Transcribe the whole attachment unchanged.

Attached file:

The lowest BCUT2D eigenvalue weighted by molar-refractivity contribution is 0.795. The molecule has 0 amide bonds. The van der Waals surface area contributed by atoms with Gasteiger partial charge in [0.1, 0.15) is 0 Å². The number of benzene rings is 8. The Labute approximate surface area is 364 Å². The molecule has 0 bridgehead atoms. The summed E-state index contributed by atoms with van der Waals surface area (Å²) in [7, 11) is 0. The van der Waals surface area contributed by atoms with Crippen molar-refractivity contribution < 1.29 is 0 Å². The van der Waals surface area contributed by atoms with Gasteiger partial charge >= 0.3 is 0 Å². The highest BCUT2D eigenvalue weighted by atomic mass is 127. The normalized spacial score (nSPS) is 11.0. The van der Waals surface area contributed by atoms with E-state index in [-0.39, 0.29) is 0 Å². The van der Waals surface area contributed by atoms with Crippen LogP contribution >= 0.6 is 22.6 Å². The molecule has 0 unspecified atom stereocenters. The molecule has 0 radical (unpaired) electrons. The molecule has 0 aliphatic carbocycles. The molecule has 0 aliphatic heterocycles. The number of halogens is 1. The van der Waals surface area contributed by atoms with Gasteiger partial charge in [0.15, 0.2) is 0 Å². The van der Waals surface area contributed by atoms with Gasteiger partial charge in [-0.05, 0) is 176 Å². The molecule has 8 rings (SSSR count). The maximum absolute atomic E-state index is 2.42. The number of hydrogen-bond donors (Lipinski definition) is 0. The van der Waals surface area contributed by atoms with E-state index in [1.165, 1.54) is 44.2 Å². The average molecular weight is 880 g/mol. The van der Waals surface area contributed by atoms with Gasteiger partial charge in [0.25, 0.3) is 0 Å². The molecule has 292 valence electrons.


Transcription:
The lowest BCUT2D eigenvalue weighted by molar-refractivity contribution is 0.795. The molecule has 0 amide bonds. The van der Waals surface area contributed by atoms with Gasteiger partial charge in [0.1, 0.15) is 0 Å². The number of benzene rings is 8. The Labute approximate surface area is 364 Å². The molecule has 0 bridgehead atoms. The summed E-state index contributed by atoms with van der Waals surface area (Å²) in [7, 11) is 0. The van der Waals surface area contributed by atoms with Crippen molar-refractivity contribution < 1.29 is 0 Å². The van der Waals surface area contributed by atoms with Gasteiger partial charge >= 0.3 is 0 Å². The highest BCUT2D eigenvalue weighted by atomic mass is 127. The normalized spacial score (nSPS) is 11.0. The van der Waals surface area contributed by atoms with E-state index in [-0.39, 0.29) is 0 Å². The van der Waals surface area contributed by atoms with Crippen LogP contribution >= 0.6 is 22.6 Å². The molecule has 0 unspecified atom stereocenters. The molecule has 0 radical (unpaired) electrons. The molecule has 0 aliphatic carbocycles. The molecule has 0 aliphatic heterocycles. The number of halogens is 1. The van der Waals surface area contributed by atoms with Gasteiger partial charge in [0.15, 0.2) is 0 Å². The van der Waals surface area contributed by atoms with Gasteiger partial charge in [-0.05, 0) is 176 Å². The molecule has 8 rings (SSSR count). The maximum absolute atomic E-state index is 2.42. The number of hydrogen-bond donors (Lipinski definition) is 0. The van der Waals surface area contributed by atoms with E-state index in [1.165, 1.54) is 44.2 Å². The average molecular weight is 880 g/mol. The van der Waals surface area contributed by atoms with Gasteiger partial charge in [0.25, 0.3) is 0 Å². The molecule has 292 valence electrons.